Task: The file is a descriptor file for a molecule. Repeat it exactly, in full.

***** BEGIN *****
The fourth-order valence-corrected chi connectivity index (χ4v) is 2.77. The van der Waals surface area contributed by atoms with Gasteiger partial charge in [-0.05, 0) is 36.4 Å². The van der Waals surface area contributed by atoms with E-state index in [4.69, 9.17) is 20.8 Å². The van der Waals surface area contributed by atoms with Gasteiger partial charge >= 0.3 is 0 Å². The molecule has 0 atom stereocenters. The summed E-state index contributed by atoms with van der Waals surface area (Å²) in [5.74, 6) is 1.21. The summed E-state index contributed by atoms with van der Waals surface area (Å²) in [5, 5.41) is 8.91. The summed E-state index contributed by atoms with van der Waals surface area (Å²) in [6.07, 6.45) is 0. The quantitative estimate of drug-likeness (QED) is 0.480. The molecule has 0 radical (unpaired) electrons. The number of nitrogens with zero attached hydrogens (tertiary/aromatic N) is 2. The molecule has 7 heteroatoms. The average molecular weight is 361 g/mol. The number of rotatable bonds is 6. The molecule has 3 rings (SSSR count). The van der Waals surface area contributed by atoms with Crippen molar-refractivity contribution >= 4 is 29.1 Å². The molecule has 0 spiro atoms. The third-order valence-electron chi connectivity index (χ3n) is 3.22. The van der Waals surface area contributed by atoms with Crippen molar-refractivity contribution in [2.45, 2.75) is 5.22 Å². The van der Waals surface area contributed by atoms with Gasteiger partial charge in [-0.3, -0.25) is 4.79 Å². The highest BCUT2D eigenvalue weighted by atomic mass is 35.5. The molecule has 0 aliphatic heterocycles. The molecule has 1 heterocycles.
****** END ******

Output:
The fourth-order valence-corrected chi connectivity index (χ4v) is 2.77. The van der Waals surface area contributed by atoms with Gasteiger partial charge in [-0.05, 0) is 36.4 Å². The van der Waals surface area contributed by atoms with E-state index in [4.69, 9.17) is 20.8 Å². The van der Waals surface area contributed by atoms with Gasteiger partial charge >= 0.3 is 0 Å². The molecule has 0 atom stereocenters. The summed E-state index contributed by atoms with van der Waals surface area (Å²) in [5.74, 6) is 1.21. The summed E-state index contributed by atoms with van der Waals surface area (Å²) in [5, 5.41) is 8.91. The summed E-state index contributed by atoms with van der Waals surface area (Å²) in [6.07, 6.45) is 0. The quantitative estimate of drug-likeness (QED) is 0.480. The molecule has 0 radical (unpaired) electrons. The number of nitrogens with zero attached hydrogens (tertiary/aromatic N) is 2. The molecule has 7 heteroatoms. The average molecular weight is 361 g/mol. The number of rotatable bonds is 6. The molecule has 3 rings (SSSR count). The van der Waals surface area contributed by atoms with Crippen molar-refractivity contribution >= 4 is 29.1 Å². The molecule has 0 spiro atoms. The third-order valence-electron chi connectivity index (χ3n) is 3.22. The van der Waals surface area contributed by atoms with Crippen molar-refractivity contribution in [2.45, 2.75) is 5.22 Å². The van der Waals surface area contributed by atoms with Gasteiger partial charge in [-0.3, -0.25) is 4.79 Å². The highest BCUT2D eigenvalue weighted by atomic mass is 35.5. The molecule has 0 aliphatic heterocycles. The molecule has 1 heterocycles.